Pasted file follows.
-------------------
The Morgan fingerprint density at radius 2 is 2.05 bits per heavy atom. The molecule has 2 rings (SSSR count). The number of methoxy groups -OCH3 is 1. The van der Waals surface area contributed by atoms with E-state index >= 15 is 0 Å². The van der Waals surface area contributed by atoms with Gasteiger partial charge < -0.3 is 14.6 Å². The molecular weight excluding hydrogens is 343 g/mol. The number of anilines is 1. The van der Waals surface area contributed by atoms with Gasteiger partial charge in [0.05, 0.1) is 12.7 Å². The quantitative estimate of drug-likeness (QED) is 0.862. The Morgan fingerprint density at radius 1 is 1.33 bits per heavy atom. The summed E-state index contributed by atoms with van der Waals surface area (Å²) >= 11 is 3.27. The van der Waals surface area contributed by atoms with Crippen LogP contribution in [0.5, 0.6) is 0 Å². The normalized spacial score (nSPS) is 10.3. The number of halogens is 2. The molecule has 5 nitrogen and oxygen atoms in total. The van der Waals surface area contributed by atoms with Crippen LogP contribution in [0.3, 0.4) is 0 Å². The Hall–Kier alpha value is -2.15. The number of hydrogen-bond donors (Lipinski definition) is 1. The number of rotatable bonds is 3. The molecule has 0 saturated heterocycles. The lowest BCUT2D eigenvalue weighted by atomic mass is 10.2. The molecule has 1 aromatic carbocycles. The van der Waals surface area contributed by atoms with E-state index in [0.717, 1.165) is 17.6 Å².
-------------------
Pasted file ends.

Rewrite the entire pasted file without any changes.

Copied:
The Morgan fingerprint density at radius 2 is 2.05 bits per heavy atom. The molecule has 2 rings (SSSR count). The number of methoxy groups -OCH3 is 1. The van der Waals surface area contributed by atoms with E-state index >= 15 is 0 Å². The van der Waals surface area contributed by atoms with Gasteiger partial charge < -0.3 is 14.6 Å². The molecular weight excluding hydrogens is 343 g/mol. The number of anilines is 1. The van der Waals surface area contributed by atoms with Gasteiger partial charge in [0.05, 0.1) is 12.7 Å². The quantitative estimate of drug-likeness (QED) is 0.862. The Morgan fingerprint density at radius 1 is 1.33 bits per heavy atom. The summed E-state index contributed by atoms with van der Waals surface area (Å²) >= 11 is 3.27. The van der Waals surface area contributed by atoms with Crippen LogP contribution in [0.5, 0.6) is 0 Å². The normalized spacial score (nSPS) is 10.3. The number of halogens is 2. The molecule has 5 nitrogen and oxygen atoms in total. The van der Waals surface area contributed by atoms with Crippen LogP contribution in [0.3, 0.4) is 0 Å². The Hall–Kier alpha value is -2.15. The number of hydrogen-bond donors (Lipinski definition) is 1. The number of rotatable bonds is 3. The molecule has 0 saturated heterocycles. The lowest BCUT2D eigenvalue weighted by atomic mass is 10.2. The molecule has 1 aromatic carbocycles. The van der Waals surface area contributed by atoms with E-state index in [0.717, 1.165) is 17.6 Å².